Wednesday, 14 March 2012

Neutral Milk Hotel - On Avery Island


This month marks the 16th anniversary of Neutral Milk Hotel's debut album On Avery Island. Dwarfed by it's big brother In The Aeroplane Over The Sea, On Avery Island fights to be heard. Opinions differ but the general consensus of On Avery Island is relatively positive. Those of us that talk about this album will mention it's lo-fi aspects and 'full' instrumentation sound which ITAOTS lacks gleefully. Filled with feedback and poetic lyrics, On Avery Island was Jeff Mangum + instrumentalist and producer, Robert Schneider's output under the moniker Neutral Milk Hotel. On release, Mangum recruited his trio to form the bulk of the band. 

We begin with 'Song Against Sex'. The fuzzy production may hurt your ears, and it may put you off On Avery Island all together, but the track is phenomenally good. The lyrics flow perfectly and Mangum's textured vocals sit nicely above the rapid instrumentation. The experimental drumming works with the powerful bass and everything mixes and matches as intended. The horn section is dreamy and is among the great surprises Neutral Milk Hotel reveal as the album unfolds. The focus is on psych-folk and low fidelity. 'You've Passed' begins with the deafening percussion which holds it's place throughout the track. It's almost unheard as the distortion slams through the speakers with Mangum's high pitched vocals and typical aesthetic song structure. 

The audience will hear interesting melodies and advanced indie pop instrumentation, love it or hate it, this album is unique. 'Someone Is Waiting' doesn't stretch rocks boundaries and it doesn't have the softest edges, but it's made for power and energy. It's beautiful melody splits the agonizing original distorted ending from lyrical bliss. Mangum sings, "And I love you and I want to shoot all the super heroes from your skies. Watch them bleeding, from your ceiling, as their empty anger falls out from their eyes. All alone." Enter the soft and melodic acoustic track, 'A Baby For Pree'. It's less than 90 seconds long and has four basic chords, but the imagery and structure separates itself from anything imaginable. Typical Jeff Mangum madness, or genius.

Bludgeoned drumming and a guitar drone make the backbone of 'Marching Theme'. White Light/White Heat era Velvet Underground can be a comparison with the simplistic drumming, obscure synthesizer drone and the heavy distortion, especially the part that plays out the track. 'Where You'll Find Me Now' is reminiscent of childhood. It has sweet lyrics like, "your teeth believe that teeth are for tearing, tear into me," and a melody many people will know as the 'Ice Cream Van Music'. It also has the same melody as A Baby For Pree. Yet another instrumental sees 'Avery Island/April 1st' showcase simplicity and 'indie' as fuck horns mixed with electric piano.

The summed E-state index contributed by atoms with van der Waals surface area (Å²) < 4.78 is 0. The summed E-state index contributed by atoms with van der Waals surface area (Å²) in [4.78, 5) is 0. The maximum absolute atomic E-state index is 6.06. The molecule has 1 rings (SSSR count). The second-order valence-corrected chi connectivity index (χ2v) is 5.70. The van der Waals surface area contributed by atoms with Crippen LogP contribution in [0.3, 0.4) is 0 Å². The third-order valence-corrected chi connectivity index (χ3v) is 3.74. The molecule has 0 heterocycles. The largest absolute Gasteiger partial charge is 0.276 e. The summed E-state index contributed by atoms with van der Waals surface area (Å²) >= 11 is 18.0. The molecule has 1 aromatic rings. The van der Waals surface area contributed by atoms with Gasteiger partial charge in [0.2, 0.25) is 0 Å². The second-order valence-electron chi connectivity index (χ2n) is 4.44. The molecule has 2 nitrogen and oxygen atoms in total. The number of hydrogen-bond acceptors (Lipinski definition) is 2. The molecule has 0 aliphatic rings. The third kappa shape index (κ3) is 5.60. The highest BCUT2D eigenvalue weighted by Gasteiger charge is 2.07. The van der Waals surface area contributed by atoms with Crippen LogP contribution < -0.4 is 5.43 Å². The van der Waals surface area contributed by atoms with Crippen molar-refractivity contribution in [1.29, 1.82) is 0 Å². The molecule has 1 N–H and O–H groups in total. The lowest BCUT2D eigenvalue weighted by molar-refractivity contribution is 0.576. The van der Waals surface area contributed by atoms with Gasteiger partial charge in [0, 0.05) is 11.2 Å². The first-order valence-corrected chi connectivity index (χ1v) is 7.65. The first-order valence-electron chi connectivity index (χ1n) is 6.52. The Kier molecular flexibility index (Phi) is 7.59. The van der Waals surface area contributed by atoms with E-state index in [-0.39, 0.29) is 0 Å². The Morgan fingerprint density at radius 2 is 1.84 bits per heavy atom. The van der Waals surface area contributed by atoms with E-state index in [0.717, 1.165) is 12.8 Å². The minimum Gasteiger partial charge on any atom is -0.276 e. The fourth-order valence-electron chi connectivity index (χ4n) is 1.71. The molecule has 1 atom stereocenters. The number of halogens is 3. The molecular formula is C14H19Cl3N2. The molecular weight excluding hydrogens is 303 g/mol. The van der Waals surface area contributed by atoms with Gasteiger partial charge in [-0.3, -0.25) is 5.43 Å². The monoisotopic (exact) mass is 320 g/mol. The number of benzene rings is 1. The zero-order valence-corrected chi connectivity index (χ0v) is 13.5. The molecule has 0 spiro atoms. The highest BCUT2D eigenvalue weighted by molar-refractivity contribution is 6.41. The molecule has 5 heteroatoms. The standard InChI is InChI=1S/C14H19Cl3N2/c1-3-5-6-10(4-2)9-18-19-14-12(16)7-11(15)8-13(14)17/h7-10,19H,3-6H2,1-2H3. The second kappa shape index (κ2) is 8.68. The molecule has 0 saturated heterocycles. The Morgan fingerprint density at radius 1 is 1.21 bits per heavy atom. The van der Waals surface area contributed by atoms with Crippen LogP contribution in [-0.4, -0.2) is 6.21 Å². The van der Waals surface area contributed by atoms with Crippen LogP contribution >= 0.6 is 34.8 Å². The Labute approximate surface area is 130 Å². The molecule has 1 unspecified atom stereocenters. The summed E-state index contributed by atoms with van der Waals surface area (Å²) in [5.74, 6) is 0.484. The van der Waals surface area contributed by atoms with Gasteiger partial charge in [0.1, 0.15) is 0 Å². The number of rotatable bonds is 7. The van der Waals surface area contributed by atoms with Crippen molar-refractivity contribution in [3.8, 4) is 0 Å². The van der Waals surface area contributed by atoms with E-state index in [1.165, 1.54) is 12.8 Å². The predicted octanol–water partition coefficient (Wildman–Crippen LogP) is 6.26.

'Gardenhead/Leave Me Alone' has lovely fuzz. it's just a little gimmicky and the production is pretty poor here. It's one of the major criticisms for On Avery Island, and I must mention how lo-fi it does sound, even if that's not what you want to heat. Mangum delivers a strong vocal and only increases his reputation through the vocal drones leading into words. He lifts the horns from the previous track and tightens the tempo to create something meaningful and experimental. 'Three Peaches' is like a Daniel Johnston track. The imagery is supreme and the weird instrumentation adds to the surreal vibe. This is one of the few times you'll hear multi-layered Jeff Mangum vocal effects like this.

'Naomi' has everything, the three basic acoustic guitar chords with sufficient distortion, vocal layers and melody. The kick is mesmerising and the following three minutes pave the way for ITAOTS's glories. Naomi just standout, it's the instrumental and uplifting guitar work. The track pours into 'April 8th', which lacks in creativity and originality, as does the closer 'Pree-Sisters Swallowing a Donkey's Eye'. This track is magnificent in it's own way. it opens with the regurgitated instrumental drone and drumming soundscapes. People criticise this track for it's length, beyond 13 minutes. I hear the repetition and melodic sounds n the left speaker. The track becomes otherworldly with reverberated drones and heavy bass.

The album closes with four minutes of grotesque noise. It's unique and it's the work of Jeff Mangum, but it's not a classic. Like I mentioned before, On Avery Island is dwarfed by In The Aeroplane Over The Sea, and for good reason, but does make On Avery Island bad? No, it's the opposite. The lack of listeners only increases On Avery Island's notoriety as an 'indie' album that was the appetiser for ITAOTS. Fuzz, spectacular lyrics and uncharacteristic structure make up On Avery Island, it's far more experimental than ITAOTS and Neutral Milk Hotel set their foundations with this album. 
~Eddie

8.7

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